I'll be interested to see what you think of the Japanese shirts. When I lived there, I found the shirts generally beautiful to look at but maddening in terms of Western proportions - tight cuffs and very fitted (which, of course these 20-odd years later, is all the rage, but then it just felt skimpy and constricting).

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    1. Do dig out your mother's bracelet: I'd love to read about it on your blog!

      Japanese patterns are drafted small compared to American patterns, but this actually works well for me -- most of the time. I'm an American size Small but in Japanese sizes I'm a Medium, and I still have to lengthen the sleeves.

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  4. Love your variation of the princess seam! AND, I must pull out my charm bracelet from the early 60's to wear! How I loved collecting those charms!

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  5. You sound like a mature age student haha. I remember as a young student thinking "why do those older students try so hard to dot all the I's and cross all the T's? P's get degree's people and I have better stuff to do". As a mature age student I give my lecturers what they have asked me to produce which usually mean's doting all those I's and crossing all of those T's. Your comment did make me smile.

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  6. My grandfather was a jeweler (from Sicily) and, when I was born, he made me a charm bracelet of epic proportions. I'd get new charms each holiday. All the charms move. They're all made of gold with precious stones. It's truly amazing. And it lives in my mother's safe deposit box because I am afraid to wear it out of the house.

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  7. Peter, your take on the princess seam made me immediately think of your earlier dress with the creative use of stripes. Then a little later I began to wonder if it would be possible to eliminate the upper part of a seam which replaces the dart on a figure with a very generous bust?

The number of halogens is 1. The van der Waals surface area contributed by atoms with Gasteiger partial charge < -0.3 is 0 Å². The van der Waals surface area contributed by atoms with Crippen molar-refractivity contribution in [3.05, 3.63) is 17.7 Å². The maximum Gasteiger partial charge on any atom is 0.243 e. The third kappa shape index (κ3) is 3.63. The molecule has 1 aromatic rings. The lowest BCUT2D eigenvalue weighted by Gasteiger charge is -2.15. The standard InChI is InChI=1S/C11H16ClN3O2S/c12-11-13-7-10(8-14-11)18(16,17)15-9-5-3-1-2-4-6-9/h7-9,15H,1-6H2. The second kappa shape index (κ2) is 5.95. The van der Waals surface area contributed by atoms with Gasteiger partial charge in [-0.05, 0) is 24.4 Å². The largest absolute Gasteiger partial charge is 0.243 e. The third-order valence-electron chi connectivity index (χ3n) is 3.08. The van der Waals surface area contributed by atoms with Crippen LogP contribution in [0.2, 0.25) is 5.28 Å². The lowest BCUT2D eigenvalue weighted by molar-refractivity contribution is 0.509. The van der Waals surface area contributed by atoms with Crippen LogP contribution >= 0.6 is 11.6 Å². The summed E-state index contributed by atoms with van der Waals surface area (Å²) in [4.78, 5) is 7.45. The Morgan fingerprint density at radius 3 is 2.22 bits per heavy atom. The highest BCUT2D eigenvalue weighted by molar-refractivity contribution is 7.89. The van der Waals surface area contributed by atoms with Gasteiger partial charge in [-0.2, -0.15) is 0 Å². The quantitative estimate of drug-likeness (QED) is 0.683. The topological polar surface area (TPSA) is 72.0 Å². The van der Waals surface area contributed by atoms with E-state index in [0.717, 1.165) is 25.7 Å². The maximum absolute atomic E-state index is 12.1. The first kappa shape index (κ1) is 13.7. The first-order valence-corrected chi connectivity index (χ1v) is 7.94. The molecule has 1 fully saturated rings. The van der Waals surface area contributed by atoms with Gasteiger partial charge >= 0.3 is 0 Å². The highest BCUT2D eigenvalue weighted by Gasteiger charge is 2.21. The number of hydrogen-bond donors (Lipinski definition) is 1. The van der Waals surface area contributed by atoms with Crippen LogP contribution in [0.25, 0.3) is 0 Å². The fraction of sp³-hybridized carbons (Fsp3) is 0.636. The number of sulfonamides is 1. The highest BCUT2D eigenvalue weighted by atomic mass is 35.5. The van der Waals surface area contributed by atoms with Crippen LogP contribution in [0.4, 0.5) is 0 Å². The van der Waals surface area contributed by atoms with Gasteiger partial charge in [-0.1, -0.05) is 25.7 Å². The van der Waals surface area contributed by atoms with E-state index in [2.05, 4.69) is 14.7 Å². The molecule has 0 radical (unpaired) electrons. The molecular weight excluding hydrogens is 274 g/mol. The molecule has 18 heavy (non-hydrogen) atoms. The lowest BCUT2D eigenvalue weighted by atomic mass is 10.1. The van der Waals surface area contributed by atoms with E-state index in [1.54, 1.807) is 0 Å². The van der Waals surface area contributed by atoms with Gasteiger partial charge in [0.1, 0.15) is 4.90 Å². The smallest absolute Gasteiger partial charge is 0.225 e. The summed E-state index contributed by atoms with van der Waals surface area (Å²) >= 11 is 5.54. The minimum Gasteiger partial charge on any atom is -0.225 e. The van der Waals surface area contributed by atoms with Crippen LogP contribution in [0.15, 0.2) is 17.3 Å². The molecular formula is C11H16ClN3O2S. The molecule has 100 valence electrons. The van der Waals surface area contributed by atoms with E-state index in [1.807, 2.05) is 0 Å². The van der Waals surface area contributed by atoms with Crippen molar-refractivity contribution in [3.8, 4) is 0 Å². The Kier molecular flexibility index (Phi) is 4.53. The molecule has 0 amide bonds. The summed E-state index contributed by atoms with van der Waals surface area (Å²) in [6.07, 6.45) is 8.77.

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    1. It's hard for me to visualize what you mean, Annushka. If you don't need shaping you don't need a dart, but you can always add a seam that doesn't shape (i.e., replace a dart) just for design.

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    2. I was thinking of someone who needs more than the average amount of shaping but only at the bust. Without a shaping seam above the bust, how would one avoid baggyness in this area? Sorry for any obscurity in my hypothetical question.

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    3. For someone with that figure, a princess seam would be ideal -- it will take out the fullness above the bust and look elegant at the same time.

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  8. I love the design lines and cutout of your princess seam drape.

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  9. I can't wear metals anymore, so my 'exboyfriend charms' bracelet still has a place of honor in the jewelry box. I want you to tell people about your time as a majorette.
    My spouse graduated with his BA in english lit this year (never too old at 55) and was the mascot of his upper level classes. I sat in on one, and the younger students were appalled/highly entertained by the greying couple arguing about the unreliable narrator. It's more fun when you can go grab a drink after class with your teacher, even if none of you drink anymore.

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  10. My charm bracelet with numerous 60's era charms, alas, was lost many years ago when given to my aunt to have the charms soldered on by her favorite jeweler. My aunt had 7 kids, it was lost somewhere in her home. I still have thoughts that it will turn up if she ever sells her home.

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  11. Peter it all looks amazing! I'm curious what Draping class you are taking at FIT - the one for the draping proficiency or the 2X a week one that's part of the degree program. Thanks.

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    1. It's Draping Proficiency, DP112, and meets just once a week.

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  12. The dress you draped is beautiful. I love the neckline detail.

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  13. I love the neckline detail of your dress.